Here's How To Tell How Hot A Jalapeño Is

A good jalapeño will make your tongue do the cha-cha. When this pepper is at its spiciest, it can have you grabbing for a glass of milk to soothe a mouth that feels en fuego. Per Doc Hotties, even though the jalapeño doesn't carry the same Scoville Scale heat level as other peppers, it can still give your senses a spicy reaction. So whether you use your jalapeños in classic salsa, add them to fiery soup broth, to your favorite tequila, or toss them into your Sunday omelet, your ultimate goal is to satisfy your taste buds and give them a little kick to make your lips burn. 

But how can you tell if a jalapeño is going to be hot or if it will provide a milder heat? Predicting that burn can be a guessing game if you don't know what to look for in chile peppers. Luckily, Simply Recipes is spilling the tea and giving jalapeño lovers the knowledge they need when they stroll down grocery store aisles, picking out the spicy or mild jalapeño pepper their palate is craving. So, what is the magic trick that will help you tell how hot a jalapeño is?

Check out the white lines

According to Simply Recipes, one of the tell-tale signs that you will have a hot jalapeño has to do with the number of white specks or lines it has. These lines help discern the age, water deprivation, and other environmental factors the jalapeño pepper has experienced. An older pepper with lots of white lines is indicative of the pepper being spicy. Doc Hotties explains that the white lines are the spiciest parts of the pepper because they are where all the capsaicin — what causes the burning sensation — accumulates. They also note that your jalapeño's spice level will be influenced by where it was grown and how much sun it took in.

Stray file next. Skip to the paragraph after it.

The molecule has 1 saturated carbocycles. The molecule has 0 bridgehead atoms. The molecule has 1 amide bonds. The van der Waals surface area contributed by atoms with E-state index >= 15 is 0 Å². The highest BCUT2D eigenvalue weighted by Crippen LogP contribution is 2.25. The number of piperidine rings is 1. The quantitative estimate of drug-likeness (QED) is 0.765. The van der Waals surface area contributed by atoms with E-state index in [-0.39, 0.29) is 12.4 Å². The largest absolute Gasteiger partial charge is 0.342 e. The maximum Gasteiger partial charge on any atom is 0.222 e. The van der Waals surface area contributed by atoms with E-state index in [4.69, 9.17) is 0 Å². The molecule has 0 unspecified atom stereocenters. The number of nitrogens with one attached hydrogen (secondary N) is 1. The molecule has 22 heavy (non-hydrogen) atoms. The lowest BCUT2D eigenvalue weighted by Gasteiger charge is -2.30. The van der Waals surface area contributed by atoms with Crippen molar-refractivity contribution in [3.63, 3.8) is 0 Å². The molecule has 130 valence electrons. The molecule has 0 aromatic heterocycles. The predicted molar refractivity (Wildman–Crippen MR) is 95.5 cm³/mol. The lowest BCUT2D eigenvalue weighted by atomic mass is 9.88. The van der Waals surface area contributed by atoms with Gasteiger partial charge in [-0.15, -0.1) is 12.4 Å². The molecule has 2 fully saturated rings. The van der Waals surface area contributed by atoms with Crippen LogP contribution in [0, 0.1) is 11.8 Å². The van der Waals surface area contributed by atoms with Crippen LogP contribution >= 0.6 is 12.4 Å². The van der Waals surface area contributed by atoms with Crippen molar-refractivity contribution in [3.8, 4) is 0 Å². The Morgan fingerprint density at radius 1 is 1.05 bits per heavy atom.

But if you are looking for a milder taste, Simply Recipes suggests picking a jalapeño that is green and smooth. These peppers are younger than those with white lines and less likely to make your mouth burn. And what about the red jalapeño peppers? Simply Recipes explains that red jalapeños are older than green jalapeños. However, while the red peppers can be super spicy, Simply Recipes says they can also be sweeter, a trade-off that might be worth the heat.